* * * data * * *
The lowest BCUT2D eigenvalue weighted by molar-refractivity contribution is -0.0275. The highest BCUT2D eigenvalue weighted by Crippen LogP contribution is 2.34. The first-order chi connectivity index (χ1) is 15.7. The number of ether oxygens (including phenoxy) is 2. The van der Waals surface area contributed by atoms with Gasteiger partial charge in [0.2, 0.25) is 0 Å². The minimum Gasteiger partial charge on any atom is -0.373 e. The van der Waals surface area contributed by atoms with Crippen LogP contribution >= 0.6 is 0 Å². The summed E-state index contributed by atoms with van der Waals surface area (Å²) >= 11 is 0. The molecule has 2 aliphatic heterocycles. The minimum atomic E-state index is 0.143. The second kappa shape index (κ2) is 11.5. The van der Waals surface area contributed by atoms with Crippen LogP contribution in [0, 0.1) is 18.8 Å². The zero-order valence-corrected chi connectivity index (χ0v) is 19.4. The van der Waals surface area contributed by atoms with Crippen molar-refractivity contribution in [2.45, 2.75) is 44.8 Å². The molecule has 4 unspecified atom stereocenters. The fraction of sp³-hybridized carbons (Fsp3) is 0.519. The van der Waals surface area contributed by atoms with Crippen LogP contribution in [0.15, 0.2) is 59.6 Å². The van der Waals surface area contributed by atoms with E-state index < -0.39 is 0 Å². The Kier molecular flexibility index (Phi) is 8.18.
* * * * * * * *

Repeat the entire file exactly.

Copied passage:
The lowest BCUT2D eigenvalue weighted by molar-refractivity contribution is -0.0275. The highest BCUT2D eigenvalue weighted by Crippen LogP contribution is 2.34. The first-order chi connectivity index (χ1) is 15.7. The number of ether oxygens (including phenoxy) is 2. The van der Waals surface area contributed by atoms with Gasteiger partial charge in [0.2, 0.25) is 0 Å². The minimum Gasteiger partial charge on any atom is -0.373 e. The van der Waals surface area contributed by atoms with Crippen LogP contribution >= 0.6 is 0 Å². The summed E-state index contributed by atoms with van der Waals surface area (Å²) >= 11 is 0. The molecule has 2 aliphatic heterocycles. The minimum atomic E-state index is 0.143. The second kappa shape index (κ2) is 11.5. The van der Waals surface area contributed by atoms with Crippen LogP contribution in [0, 0.1) is 18.8 Å². The zero-order valence-corrected chi connectivity index (χ0v) is 19.4. The van der Waals surface area contributed by atoms with Crippen molar-refractivity contribution in [2.45, 2.75) is 44.8 Å². The molecule has 4 unspecified atom stereocenters. The fraction of sp³-hybridized carbons (Fsp3) is 0.519. The van der Waals surface area contributed by atoms with Crippen LogP contribution in [0.15, 0.2) is 59.6 Å². The van der Waals surface area contributed by atoms with E-state index < -0.39 is 0 Å². The Kier molecular flexibility index (Phi) is 8.18.